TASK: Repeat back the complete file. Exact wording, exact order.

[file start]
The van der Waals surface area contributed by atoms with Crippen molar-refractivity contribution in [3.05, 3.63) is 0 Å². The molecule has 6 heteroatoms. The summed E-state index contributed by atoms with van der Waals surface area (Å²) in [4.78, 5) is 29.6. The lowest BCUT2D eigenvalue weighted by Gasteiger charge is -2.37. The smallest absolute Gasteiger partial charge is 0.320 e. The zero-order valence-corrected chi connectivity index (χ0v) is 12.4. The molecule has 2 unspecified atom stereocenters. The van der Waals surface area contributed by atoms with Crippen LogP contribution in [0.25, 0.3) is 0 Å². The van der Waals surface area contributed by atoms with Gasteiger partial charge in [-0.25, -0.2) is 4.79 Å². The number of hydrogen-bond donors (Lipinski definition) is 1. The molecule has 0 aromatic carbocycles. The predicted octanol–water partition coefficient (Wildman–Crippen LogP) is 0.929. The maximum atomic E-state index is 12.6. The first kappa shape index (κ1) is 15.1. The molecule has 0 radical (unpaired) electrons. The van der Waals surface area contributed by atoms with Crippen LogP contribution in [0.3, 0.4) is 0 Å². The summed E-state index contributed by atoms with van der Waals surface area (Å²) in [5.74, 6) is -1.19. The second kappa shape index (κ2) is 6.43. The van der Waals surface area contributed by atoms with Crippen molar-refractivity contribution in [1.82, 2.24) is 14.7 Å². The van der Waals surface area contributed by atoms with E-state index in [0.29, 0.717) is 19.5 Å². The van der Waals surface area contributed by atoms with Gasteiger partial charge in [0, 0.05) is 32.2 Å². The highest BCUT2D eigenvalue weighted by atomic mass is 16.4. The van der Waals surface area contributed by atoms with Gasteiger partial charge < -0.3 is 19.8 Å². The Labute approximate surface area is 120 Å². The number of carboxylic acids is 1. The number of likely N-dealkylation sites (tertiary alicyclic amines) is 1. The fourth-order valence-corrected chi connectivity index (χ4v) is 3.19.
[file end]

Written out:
The van der Waals surface area contributed by atoms with Crippen molar-refractivity contribution in [3.05, 3.63) is 0 Å². The molecule has 6 heteroatoms. The summed E-state index contributed by atoms with van der Waals surface area (Å²) in [4.78, 5) is 29.6. The lowest BCUT2D eigenvalue weighted by Gasteiger charge is -2.37. The smallest absolute Gasteiger partial charge is 0.320 e. The zero-order valence-corrected chi connectivity index (χ0v) is 12.4. The molecule has 2 unspecified atom stereocenters. The van der Waals surface area contributed by atoms with Crippen LogP contribution in [0.25, 0.3) is 0 Å². The van der Waals surface area contributed by atoms with Gasteiger partial charge in [-0.25, -0.2) is 4.79 Å². The number of hydrogen-bond donors (Lipinski definition) is 1. The molecule has 0 aromatic carbocycles. The predicted octanol–water partition coefficient (Wildman–Crippen LogP) is 0.929. The maximum atomic E-state index is 12.6. The first kappa shape index (κ1) is 15.1. The molecule has 0 radical (unpaired) electrons. The van der Waals surface area contributed by atoms with Crippen LogP contribution in [0.3, 0.4) is 0 Å². The summed E-state index contributed by atoms with van der Waals surface area (Å²) in [5.74, 6) is -1.19. The second kappa shape index (κ2) is 6.43. The van der Waals surface area contributed by atoms with Crippen molar-refractivity contribution in [1.82, 2.24) is 14.7 Å². The van der Waals surface area contributed by atoms with E-state index in [0.29, 0.717) is 19.5 Å². The van der Waals surface area contributed by atoms with Gasteiger partial charge in [0, 0.05) is 32.2 Å². The highest BCUT2D eigenvalue weighted by atomic mass is 16.4. The van der Waals surface area contributed by atoms with Gasteiger partial charge < -0.3 is 19.8 Å². The Labute approximate surface area is 120 Å². The number of carboxylic acids is 1. The number of likely N-dealkylation sites (tertiary alicyclic amines) is 1. The fourth-order valence-corrected chi connectivity index (χ4v) is 3.19.